For Millions of Jobless, Christmas Is a Season to Endure, Not Celebrate

For Millions of Jobless, Christmas Is a Season to Endure(inˈd(y)o͝or), Not Celebrate

Even with the prospect(ˈpräˌspekt) of new federal(ˈfed(ə)rəl) aid(ād), many Americans face a holiday of tough choices, trying to celebrate while dealing with pressing needs

By Nelson D. Schwartz and Gillian Friedman

Nicole Craig, an unemployed(ˌənəmˈploid) mother of two from Pittsburgh(ˈpitsbərɡ), will have no Christmas gifts for her two children, and the ham(ham) she bought with food stamps will be far less than their usual holiday dinner. Months behind on her rent and utility bills, she has been struggling to afford formula(ˈfôrmyələ) and diapers(ˈdī(ə)pər). But there is one thing she couldn’t give up: a small Christmas tree and the trimmings(ˈtrimiNG) to go with it.

Ms. Craig spent the last $7 in her bank account on tinsel(ˈtinsəl), a symbol of light in the darkness of 2020. “It’s my baby’s first Christmas,” she said. “I wanted him to be able to see a Christmas tree.”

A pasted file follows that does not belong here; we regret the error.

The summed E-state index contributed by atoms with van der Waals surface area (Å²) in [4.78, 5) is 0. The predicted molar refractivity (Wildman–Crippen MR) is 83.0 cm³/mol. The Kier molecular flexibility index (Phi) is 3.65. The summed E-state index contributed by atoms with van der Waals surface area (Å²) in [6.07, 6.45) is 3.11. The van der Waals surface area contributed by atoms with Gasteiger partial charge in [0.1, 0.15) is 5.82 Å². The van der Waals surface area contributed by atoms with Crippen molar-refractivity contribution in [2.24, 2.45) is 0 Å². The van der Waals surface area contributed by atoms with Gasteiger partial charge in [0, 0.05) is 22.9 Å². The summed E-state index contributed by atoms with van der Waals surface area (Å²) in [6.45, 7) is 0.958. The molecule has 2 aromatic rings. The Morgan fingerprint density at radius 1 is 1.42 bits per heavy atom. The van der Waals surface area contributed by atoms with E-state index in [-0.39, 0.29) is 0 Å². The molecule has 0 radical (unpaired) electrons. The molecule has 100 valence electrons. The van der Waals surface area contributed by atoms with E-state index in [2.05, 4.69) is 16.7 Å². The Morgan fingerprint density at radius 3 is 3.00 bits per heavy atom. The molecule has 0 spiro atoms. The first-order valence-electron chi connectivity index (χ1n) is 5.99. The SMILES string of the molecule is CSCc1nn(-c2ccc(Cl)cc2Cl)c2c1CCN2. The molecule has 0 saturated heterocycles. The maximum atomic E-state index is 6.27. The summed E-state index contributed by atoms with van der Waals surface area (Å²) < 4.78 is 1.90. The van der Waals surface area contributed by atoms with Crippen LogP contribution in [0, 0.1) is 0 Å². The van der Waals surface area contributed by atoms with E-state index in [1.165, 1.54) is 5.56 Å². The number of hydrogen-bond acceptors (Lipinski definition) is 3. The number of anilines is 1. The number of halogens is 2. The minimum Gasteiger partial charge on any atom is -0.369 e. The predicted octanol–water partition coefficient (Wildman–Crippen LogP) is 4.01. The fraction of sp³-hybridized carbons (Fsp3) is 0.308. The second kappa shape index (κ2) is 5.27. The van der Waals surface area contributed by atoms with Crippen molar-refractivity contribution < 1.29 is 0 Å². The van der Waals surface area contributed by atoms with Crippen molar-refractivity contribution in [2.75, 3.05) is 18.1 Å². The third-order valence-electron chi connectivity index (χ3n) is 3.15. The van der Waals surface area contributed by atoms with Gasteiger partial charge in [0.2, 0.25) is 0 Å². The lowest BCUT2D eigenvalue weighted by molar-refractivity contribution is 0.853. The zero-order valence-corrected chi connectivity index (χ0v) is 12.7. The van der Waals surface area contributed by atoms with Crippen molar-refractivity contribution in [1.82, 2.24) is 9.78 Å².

Although Ms. Craig, 42, lost her job as a counselor(ˈkouns(ə)lər) for at-risk youth(yo͞oTH) through no fault of her own, she can’t help blaming herself when she sees Christmas decorations and other reminders of a holiday she can barely celebrate. “I don’t even want to think about it because I feel so bad for my kids,” she said. “It makes me feel like such a failure.”

For Ms. Craig, and millions of other Americans who lost their jobs because of the coronavirus pandemic, this is a holiday season more to weather than to relish(ˈreliSH). With unemployment benefits running out and an unforgiving job market offering few berths(bərTH), this Christmas will be remembered by many for painful sacrifices, not the joy of exchanging gifts and partaking(pärˈtāk) of festive(ˈfestiv) meals with family.